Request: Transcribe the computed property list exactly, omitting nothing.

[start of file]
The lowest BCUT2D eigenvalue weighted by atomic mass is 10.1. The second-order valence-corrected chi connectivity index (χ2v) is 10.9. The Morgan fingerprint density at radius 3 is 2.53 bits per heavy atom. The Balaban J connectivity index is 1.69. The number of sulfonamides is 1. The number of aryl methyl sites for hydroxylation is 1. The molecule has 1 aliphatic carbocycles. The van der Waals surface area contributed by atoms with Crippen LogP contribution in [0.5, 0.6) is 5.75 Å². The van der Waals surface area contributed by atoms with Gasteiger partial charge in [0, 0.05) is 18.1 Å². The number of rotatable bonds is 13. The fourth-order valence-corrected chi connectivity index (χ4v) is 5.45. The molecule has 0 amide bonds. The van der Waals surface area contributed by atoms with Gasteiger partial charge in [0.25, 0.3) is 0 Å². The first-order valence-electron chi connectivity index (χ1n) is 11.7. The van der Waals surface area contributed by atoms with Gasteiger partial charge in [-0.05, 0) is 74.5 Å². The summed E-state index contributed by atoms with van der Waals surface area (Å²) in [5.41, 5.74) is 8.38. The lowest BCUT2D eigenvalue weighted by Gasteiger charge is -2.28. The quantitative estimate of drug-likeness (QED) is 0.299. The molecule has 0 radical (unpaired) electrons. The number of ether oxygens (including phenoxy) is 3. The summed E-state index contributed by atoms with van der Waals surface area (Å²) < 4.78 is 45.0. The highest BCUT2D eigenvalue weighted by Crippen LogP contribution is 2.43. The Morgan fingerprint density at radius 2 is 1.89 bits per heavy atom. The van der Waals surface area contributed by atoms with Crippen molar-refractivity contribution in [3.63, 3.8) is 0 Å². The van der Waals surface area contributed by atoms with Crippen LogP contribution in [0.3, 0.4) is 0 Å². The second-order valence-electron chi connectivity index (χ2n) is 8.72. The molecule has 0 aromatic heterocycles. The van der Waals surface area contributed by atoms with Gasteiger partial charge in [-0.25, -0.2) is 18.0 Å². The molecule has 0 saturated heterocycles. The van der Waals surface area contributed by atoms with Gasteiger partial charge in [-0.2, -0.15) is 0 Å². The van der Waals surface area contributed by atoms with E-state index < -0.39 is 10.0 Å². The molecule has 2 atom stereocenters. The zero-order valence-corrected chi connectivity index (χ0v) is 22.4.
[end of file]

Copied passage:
The lowest BCUT2D eigenvalue weighted by atomic mass is 10.1. The second-order valence-corrected chi connectivity index (χ2v) is 10.9. The Morgan fingerprint density at radius 3 is 2.53 bits per heavy atom. The Balaban J connectivity index is 1.69. The number of sulfonamides is 1. The number of aryl methyl sites for hydroxylation is 1. The molecule has 1 aliphatic carbocycles. The van der Waals surface area contributed by atoms with Crippen LogP contribution in [0.5, 0.6) is 5.75 Å². The van der Waals surface area contributed by atoms with Gasteiger partial charge in [0, 0.05) is 18.1 Å². The number of rotatable bonds is 13. The fourth-order valence-corrected chi connectivity index (χ4v) is 5.45. The molecule has 0 amide bonds. The van der Waals surface area contributed by atoms with Gasteiger partial charge in [0.25, 0.3) is 0 Å². The first-order valence-electron chi connectivity index (χ1n) is 11.7. The van der Waals surface area contributed by atoms with Gasteiger partial charge in [-0.05, 0) is 74.5 Å². The summed E-state index contributed by atoms with van der Waals surface area (Å²) in [5.41, 5.74) is 8.38. The lowest BCUT2D eigenvalue weighted by Gasteiger charge is -2.28. The quantitative estimate of drug-likeness (QED) is 0.299. The molecule has 0 radical (unpaired) electrons. The number of ether oxygens (including phenoxy) is 3. The summed E-state index contributed by atoms with van der Waals surface area (Å²) < 4.78 is 45.0. The highest BCUT2D eigenvalue weighted by Crippen LogP contribution is 2.43. The Morgan fingerprint density at radius 2 is 1.89 bits per heavy atom. The van der Waals surface area contributed by atoms with Crippen molar-refractivity contribution in [3.63, 3.8) is 0 Å². The van der Waals surface area contributed by atoms with Crippen LogP contribution in [0.3, 0.4) is 0 Å². The second-order valence-electron chi connectivity index (χ2n) is 8.72. The molecule has 0 aromatic heterocycles. The van der Waals surface area contributed by atoms with Gasteiger partial charge in [-0.25, -0.2) is 18.0 Å². The molecule has 0 saturated heterocycles. The van der Waals surface area contributed by atoms with Gasteiger partial charge in [-0.2, -0.15) is 0 Å². The van der Waals surface area contributed by atoms with E-state index < -0.39 is 10.0 Å². The molecule has 2 atom stereocenters. The zero-order valence-corrected chi connectivity index (χ0v) is 22.4.